KUALA LUMPUR (Thomson Reuters Foundation) - An Indonesian woman has been sentenced to six months in jail after she documented sexual harassment by her employer, sparking condemnation from rights groups on Thursday.
Baiq Nuril Maknun, 37, recorded a telephone conversation with the head teacher of the school where she worked on the Indonesian island of Lombok, who she accused of making repeated unwanted sexual advances, her lawyer Joko Jumadi said.
Indonesia’s top court convicted her of recording and spreading “indecent” material under the country’s electronic information and transactions law after a colleague used the audio to lodge an official complaint against the head teacher.
“The Supreme Court judges were satisfied that she has violated the law,” court spokesman Suhadi, who like many Indonesians uses only one name, told the Thomson Reuters Foundation by phone from the capital Jakarta on Thursday.
The court sentenced her to six months in prison and fined her 500 million rupiah ($34,000) after overturning a 2017 acquittal from a lower court, said Suhadi.
Campaigners called the ruling a “travesty”.
“It appears a woman was criminalized simply for taking steps to redress the abuse she experienced,” Amnesty International’s Indonesia executive director Usman Hamid said in a statement.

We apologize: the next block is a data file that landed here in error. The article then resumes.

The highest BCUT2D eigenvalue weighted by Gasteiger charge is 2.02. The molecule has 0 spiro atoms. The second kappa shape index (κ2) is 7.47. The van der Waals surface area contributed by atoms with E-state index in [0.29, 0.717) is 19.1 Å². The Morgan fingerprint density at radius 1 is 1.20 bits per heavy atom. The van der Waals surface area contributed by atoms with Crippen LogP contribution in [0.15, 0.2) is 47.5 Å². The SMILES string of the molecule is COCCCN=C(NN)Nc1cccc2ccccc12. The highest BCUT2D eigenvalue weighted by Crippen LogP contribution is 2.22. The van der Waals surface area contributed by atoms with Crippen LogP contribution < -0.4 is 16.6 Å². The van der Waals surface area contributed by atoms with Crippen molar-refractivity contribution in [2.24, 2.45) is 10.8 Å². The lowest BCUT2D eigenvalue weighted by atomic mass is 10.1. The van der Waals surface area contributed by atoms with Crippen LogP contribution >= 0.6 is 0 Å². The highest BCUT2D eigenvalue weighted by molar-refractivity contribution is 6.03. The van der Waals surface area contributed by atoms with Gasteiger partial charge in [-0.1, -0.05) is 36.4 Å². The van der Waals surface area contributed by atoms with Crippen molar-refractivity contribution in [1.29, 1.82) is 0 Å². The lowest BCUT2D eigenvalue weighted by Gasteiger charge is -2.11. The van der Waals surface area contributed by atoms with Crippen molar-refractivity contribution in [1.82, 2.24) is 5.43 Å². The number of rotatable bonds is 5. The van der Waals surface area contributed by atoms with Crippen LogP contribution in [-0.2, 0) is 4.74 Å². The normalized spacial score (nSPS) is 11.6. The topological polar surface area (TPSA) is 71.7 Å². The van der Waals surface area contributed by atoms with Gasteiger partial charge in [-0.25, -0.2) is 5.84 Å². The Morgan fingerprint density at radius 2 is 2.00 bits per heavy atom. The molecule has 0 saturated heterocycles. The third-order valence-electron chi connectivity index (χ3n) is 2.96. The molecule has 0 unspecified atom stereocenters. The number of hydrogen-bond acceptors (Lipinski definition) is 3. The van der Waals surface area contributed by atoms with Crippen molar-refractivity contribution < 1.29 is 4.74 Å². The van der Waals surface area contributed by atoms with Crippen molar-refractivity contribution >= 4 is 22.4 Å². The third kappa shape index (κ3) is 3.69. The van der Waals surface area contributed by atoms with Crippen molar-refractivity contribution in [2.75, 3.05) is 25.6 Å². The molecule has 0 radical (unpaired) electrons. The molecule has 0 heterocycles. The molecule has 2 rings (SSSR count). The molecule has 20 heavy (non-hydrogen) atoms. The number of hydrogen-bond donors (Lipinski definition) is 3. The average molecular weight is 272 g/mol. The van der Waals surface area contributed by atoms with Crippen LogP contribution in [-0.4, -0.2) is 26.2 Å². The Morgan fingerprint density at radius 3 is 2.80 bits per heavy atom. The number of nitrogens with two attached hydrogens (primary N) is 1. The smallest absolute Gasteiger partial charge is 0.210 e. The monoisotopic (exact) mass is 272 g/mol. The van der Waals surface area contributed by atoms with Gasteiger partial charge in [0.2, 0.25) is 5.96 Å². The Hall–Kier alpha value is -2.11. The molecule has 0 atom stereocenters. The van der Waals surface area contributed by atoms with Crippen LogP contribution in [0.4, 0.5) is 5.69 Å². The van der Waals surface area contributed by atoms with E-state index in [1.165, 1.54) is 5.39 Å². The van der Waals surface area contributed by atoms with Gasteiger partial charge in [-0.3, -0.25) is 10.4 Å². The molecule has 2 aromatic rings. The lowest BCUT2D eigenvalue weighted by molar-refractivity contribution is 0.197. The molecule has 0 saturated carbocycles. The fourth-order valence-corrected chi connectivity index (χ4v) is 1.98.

“It is a travesty that while the victim of the alleged abuse has been convicted ... little if any action appears to have been taken by the authorities to investigate what appear to be credible claims.”
Maidina Rahmawati from the Institute for Criminal Justice Reform, a Jakarta-based non-profit, said the ruling could be used to deter other victims from reporting future abuses.
“This case is just an example of how the law, which is too vague, could be used against vulnerable women who were trying to protect themselves,” she said by phone.
One third of Indonesian women have faced physical or sexual violence, according to a government survey released last year, prompting call from campaigners for action.
The latest court ruling was delivered in a closed-door deliberation on September 26 and only made public this week.
Maknun’s lawyer Jumadi said the mother of three would file a judicial review to challenge the court’s ruling, but could be detained by authorities at any time.
“She is a victim and she just wants justice,” said the lawyer.
Reporting by Beh Lih Yi @behlihyi; Editing by Michael Taylor and Claire Cozens. Please credit the Thomson Reuters Foundation, the charitable arm of Thomson Reuters, that covers humanitarian news, women's and LGBT+ rights, human trafficking, property rights, and climate change. Visit news.trust.org